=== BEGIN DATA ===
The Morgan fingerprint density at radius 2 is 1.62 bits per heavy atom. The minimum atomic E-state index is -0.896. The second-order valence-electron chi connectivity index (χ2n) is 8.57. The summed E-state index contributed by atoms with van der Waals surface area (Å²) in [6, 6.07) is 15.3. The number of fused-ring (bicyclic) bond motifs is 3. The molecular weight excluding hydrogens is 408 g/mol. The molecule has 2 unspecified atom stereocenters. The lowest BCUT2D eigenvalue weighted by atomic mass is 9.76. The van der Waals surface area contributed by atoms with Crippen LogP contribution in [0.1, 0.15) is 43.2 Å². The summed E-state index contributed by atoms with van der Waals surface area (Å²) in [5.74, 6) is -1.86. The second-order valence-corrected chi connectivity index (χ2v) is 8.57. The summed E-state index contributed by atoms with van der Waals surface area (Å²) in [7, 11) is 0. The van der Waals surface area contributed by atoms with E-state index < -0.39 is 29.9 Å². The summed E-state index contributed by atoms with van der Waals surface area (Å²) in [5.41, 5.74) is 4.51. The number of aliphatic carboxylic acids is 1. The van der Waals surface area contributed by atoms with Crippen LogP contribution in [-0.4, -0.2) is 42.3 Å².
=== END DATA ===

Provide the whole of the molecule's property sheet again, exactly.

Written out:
The Morgan fingerprint density at radius 2 is 1.62 bits per heavy atom. The minimum atomic E-state index is -0.896. The second-order valence-electron chi connectivity index (χ2n) is 8.57. The summed E-state index contributed by atoms with van der Waals surface area (Å²) in [6, 6.07) is 15.3. The number of fused-ring (bicyclic) bond motifs is 3. The molecular weight excluding hydrogens is 408 g/mol. The molecule has 2 unspecified atom stereocenters. The lowest BCUT2D eigenvalue weighted by atomic mass is 9.76. The van der Waals surface area contributed by atoms with Crippen LogP contribution in [0.1, 0.15) is 43.2 Å². The summed E-state index contributed by atoms with van der Waals surface area (Å²) in [5.74, 6) is -1.86. The second-order valence-corrected chi connectivity index (χ2v) is 8.57. The summed E-state index contributed by atoms with van der Waals surface area (Å²) in [7, 11) is 0. The van der Waals surface area contributed by atoms with E-state index < -0.39 is 29.9 Å². The summed E-state index contributed by atoms with van der Waals surface area (Å²) in [5.41, 5.74) is 4.51. The number of aliphatic carboxylic acids is 1. The van der Waals surface area contributed by atoms with Crippen LogP contribution in [-0.4, -0.2) is 42.3 Å².